It is argued that variations in telomere length may explain what can make some forty year olds look sixty, and some sixty year olds easily pass for forty.
Research teams, especially those that focus on aging, are expanding on the research that won Dr. Elizabeth Blackburn the Nobel Prize for her work on telomeres.
Telomeres are those extra long tips found on our DNA that protect our genetic code from degradation. Others have likened it to the plastic ends protecting your shoestrings from wear and tear.
When these tips wear down far enough, we expose the critical DNA of our cells to deterioration, aging and disease. Dr. Blackburn and colleagues discovered that an enzyme can add DNA back to the telomere ends and restore the cell to a healthier, younger state.
So what, if anything, accelerates or slows this process? Chronic stress, poor diet, insufficient sleep and sitting all have been shown to shorten telomeres. Likewise, studies have shown that shortened telomeres lead to inflammation, which is a known risk factor for all types of diseases.
While research is not suggesting that the shortened telomeres cause the disease, it is believed that they play a role in unmasking an individual’s genetic predisposition to a particular disease.
A study of 1500 older women showed that more than ten hours of sedentary behavior had an impact on cells. Those 1500 women were essentially eight biological years older than their healthier counterparts.
Some of Dr. Blackburn’s research is beginning to reveal specific lifestyle recommendations for maintaining our telomere health. Don’t despair, you needn’t be signing up for the next marathon; studies show that 30-40 minutes of moderate exercise and a solid seven hours of restorative sleep each day may do the trick.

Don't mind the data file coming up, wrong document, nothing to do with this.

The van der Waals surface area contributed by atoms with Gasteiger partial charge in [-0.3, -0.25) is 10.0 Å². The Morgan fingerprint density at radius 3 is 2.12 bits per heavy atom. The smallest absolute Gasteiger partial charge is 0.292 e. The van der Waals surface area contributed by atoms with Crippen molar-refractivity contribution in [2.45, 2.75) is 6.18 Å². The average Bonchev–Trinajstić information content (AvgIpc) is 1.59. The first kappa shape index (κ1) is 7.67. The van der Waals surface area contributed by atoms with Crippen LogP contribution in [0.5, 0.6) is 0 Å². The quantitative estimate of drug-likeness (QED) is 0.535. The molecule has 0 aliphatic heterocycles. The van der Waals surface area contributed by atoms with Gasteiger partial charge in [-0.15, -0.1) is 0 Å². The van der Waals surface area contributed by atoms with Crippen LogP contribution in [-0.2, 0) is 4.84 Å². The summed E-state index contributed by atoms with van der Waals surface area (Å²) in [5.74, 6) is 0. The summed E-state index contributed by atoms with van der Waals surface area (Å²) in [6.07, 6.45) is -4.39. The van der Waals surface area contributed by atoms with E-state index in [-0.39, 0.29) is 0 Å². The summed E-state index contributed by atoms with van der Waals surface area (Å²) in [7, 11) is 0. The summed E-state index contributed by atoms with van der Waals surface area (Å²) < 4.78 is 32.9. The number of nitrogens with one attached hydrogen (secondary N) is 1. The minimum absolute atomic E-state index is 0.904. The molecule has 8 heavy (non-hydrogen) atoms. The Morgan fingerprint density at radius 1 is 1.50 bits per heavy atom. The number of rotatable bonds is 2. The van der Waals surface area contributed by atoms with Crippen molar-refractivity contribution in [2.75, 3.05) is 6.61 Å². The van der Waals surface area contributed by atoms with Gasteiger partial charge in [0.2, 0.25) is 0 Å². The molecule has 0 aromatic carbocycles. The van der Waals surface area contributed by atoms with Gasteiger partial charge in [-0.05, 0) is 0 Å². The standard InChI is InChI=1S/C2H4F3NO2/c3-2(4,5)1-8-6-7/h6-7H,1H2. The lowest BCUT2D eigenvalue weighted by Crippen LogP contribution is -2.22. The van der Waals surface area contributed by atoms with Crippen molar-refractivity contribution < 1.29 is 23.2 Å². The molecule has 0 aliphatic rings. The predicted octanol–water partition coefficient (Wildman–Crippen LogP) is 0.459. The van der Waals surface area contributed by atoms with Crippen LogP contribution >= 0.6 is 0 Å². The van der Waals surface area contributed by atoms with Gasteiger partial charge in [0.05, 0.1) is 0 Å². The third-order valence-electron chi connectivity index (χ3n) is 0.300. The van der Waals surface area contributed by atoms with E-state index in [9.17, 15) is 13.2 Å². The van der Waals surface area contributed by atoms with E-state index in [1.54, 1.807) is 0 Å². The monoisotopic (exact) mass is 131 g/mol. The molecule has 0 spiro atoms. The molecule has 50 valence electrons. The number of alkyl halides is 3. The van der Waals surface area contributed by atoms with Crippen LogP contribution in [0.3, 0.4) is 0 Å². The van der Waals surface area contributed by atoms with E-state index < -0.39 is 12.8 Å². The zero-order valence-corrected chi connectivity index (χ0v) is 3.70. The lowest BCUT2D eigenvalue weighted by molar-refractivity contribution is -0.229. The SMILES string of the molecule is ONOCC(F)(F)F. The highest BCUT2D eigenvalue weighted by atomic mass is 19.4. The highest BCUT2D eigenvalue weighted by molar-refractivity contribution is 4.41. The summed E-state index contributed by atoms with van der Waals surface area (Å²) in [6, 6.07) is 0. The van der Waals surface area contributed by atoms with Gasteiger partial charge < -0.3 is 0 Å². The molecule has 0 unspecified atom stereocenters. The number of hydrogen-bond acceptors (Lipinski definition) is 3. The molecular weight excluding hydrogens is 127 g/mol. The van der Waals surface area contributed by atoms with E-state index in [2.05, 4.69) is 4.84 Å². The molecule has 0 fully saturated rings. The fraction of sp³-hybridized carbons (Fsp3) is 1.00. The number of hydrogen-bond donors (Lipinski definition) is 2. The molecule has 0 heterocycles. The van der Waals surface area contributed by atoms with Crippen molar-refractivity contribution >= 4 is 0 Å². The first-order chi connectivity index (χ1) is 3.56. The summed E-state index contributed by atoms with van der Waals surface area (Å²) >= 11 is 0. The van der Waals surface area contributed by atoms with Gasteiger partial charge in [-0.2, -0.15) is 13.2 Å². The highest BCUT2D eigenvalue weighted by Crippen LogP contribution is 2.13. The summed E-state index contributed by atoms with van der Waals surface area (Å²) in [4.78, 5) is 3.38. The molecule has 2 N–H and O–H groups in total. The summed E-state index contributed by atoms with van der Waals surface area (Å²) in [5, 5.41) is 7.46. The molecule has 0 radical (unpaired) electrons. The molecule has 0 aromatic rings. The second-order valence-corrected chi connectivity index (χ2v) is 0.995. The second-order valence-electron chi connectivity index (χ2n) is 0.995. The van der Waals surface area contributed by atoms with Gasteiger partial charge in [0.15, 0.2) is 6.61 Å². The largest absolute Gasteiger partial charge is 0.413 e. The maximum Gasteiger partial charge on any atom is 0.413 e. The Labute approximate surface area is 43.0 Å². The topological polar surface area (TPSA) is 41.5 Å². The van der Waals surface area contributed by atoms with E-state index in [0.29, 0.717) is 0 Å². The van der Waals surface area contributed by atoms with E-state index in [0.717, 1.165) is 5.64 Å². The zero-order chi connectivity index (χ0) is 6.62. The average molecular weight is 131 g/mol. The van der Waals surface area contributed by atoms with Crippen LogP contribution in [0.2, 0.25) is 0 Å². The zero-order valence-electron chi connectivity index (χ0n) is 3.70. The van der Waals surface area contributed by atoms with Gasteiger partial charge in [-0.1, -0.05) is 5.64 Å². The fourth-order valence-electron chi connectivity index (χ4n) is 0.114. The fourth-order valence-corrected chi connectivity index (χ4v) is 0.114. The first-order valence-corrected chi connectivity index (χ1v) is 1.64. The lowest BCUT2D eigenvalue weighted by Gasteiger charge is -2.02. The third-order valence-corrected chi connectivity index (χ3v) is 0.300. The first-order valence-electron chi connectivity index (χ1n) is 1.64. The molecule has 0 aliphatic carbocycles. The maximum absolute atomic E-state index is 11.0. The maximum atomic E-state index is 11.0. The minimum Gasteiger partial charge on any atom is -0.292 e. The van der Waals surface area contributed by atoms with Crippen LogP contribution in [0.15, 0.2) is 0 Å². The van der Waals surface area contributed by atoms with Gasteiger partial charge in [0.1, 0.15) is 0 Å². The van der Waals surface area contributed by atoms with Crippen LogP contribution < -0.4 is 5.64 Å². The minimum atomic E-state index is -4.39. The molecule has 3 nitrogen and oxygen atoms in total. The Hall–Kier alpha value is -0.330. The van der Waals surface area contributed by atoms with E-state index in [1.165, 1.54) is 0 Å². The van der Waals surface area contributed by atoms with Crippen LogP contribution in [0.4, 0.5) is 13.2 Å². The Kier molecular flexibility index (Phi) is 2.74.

If you find this all rather fascinating, you’re not alone. Dr. Blackburn, along with Elissa Epel, director of the University of California, San Francisco’s Aging, Metabolism and Emotions Center, released their book entitled, “The Telomere Effect” just last month. Their book endorses the thinking that we really can do something about aging.
Take steps to lengthen your telomeres, and in return, your life!
1. Weintraub, Karen, You may have more control over aging than you think, say ‘The Telomere Effect’ authors, January 3, 2017, Retrieved from https://www.statnews.com/2017/01/03/aging-control-telomere-effect/
2. Delehanty, Hugh ,Why Our Telomeres Matter, AARP Bulletin, Jan./Feb. 2017, Retrieved from http://www.aarp.org/health/healthy-living/info-2017/elizabeth-blackburn-stress-dna-hd.html